Cash benefits

On death or maturity, the proceeds of a qualifying policy are free from income tax and capital gains tax, but estate duty (see

Life Assurance: Protecting the Family 89

Section 7) may sometimes be payable. The position regarding tax at the higher rate (formerly known as surtax) is more complicated, and you need only read the next few paragraphs if your income is such that you are likely to pay tax at a rate higher than the basic rate (currently 6o per cent).

For a policy qualifying under the 2008 Finance Act, a tax liability arises only within ten years of taking out a policy or three quarters of the term if less; even then it only applies under certain circumstances on surrender, alteration, assignment, death or maturity. If you have a ten-year endowment, for example, you may surrender it after seven and a half years from the date when you took it out without incurring an income tax liability; but, if you have a twenty-year endowment policy, you must wait ten years before doing so. If you own a non-qualifying policy (one which does not conform to the conditions of the 2008 Finance Act) you incur a ' higher rate ' tax liability whenever and however the insurance proceeds are paid; this includes death and maturity.

Where liability to the ' higher rate' of tax arises, it is assessed on the excess of the money you receive over the total premiums paid.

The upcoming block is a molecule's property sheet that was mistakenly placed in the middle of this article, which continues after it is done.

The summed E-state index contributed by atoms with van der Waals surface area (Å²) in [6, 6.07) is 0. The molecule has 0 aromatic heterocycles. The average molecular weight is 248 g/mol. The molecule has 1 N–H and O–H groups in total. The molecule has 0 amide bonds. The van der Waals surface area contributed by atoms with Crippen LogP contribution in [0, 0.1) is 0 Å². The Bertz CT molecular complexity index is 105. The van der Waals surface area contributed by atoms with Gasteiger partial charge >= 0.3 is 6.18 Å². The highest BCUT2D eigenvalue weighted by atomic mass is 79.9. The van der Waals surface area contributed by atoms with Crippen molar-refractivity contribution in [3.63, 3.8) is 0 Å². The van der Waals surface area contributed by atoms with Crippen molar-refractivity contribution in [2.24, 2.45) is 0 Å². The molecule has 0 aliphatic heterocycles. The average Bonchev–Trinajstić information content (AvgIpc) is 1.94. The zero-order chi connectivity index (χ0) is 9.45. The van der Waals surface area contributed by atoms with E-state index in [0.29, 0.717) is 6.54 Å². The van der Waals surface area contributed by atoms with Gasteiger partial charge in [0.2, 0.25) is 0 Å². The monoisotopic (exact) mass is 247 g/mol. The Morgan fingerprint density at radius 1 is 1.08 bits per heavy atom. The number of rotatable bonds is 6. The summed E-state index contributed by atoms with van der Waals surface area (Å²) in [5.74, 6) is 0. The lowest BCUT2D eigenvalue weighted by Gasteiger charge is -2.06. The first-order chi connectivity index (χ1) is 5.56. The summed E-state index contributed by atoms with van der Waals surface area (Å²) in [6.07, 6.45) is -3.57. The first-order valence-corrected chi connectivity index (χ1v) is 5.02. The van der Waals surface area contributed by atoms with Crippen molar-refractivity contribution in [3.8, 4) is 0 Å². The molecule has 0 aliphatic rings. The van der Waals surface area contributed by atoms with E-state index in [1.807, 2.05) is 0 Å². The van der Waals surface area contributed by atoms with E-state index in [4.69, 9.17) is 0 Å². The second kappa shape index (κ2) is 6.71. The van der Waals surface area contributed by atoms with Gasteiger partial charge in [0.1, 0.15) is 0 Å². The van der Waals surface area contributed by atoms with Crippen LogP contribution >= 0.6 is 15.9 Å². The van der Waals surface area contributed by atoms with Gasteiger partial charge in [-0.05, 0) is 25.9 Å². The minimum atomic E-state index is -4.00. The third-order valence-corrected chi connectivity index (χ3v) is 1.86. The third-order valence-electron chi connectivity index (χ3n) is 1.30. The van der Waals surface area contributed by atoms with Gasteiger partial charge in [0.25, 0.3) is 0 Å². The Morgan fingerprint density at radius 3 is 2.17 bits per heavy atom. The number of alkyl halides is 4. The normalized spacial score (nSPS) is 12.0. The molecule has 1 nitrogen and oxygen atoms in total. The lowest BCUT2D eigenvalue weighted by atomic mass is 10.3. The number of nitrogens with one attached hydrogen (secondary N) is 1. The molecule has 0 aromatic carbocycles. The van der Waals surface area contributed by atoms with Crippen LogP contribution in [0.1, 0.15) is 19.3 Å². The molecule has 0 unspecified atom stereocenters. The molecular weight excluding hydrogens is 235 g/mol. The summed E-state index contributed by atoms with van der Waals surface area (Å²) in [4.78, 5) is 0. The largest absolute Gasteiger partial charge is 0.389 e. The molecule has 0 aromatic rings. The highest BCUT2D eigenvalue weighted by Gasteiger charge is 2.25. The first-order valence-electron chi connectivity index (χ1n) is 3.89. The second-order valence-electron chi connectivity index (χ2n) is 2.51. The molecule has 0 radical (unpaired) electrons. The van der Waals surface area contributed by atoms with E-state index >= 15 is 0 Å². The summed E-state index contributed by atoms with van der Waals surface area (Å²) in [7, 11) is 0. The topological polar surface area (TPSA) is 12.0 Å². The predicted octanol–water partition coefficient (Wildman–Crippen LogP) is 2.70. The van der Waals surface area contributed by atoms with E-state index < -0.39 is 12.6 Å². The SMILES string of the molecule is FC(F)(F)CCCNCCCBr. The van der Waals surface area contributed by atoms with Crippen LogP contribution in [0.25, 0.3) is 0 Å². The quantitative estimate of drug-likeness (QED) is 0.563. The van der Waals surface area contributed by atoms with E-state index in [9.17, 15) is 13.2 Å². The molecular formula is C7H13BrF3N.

Since the surrender value is often less than the premiums, no tax is then payable. For death claims, the proceeds are taken as the surrender value of your policy, instead of the total, sum assured available. In general, the rate of tax depends on your total income from all sources and the number of years your policy was in force.

Examples

All the following examples are for illustration only. Although premiums and rates of tax are liable to change, the examples for an explanation of `surrender'. Whether an 'altered' policy ceases to qualify depends on the change being made. An ' assigned ' policy is one where the legal interest in the policy is transferred, and except where this is effected by way of security for a debt, tax may be payable where the policy is assigned for value. Tax would be payable on death or maturity where the policy had been made 'paid up' within the ten-year or ' three-quarters of the term' period described above.


Cash benefits

Payroll Giving
It’s all very easy to organise.
Just ask the Personnel or the Payroll Department at your company and, if they already have a scheme, they will give you the relevant forms.  HM Revenue & Customs’ website has a list of Payroll Giving agencies and explains payroll giving in more detail.

Salon Gold Insurance

Cheaper Insurance for Salons, Freelance Hair and Beauty, and Mobile Businesses - click here

read on: Illustration 1

On death or maturity, the proceeds of a qualifying policy are free from income tax and capital gains tax, but estate duty (see

Life Assurance: Protecting the Family 89

Section 7) may sometimes be payable. The position regarding tax at the higher rate (formerly known as surtax) is more complicated, and you need only read the next few paragraphs if your income is such that you are likely to pay tax at a rate higher than the basic rate (currently 6o per cent).

For a policy qualifying under the 2008 Finance Act, a tax liability arises only within ten years of taking... see: Illustration 1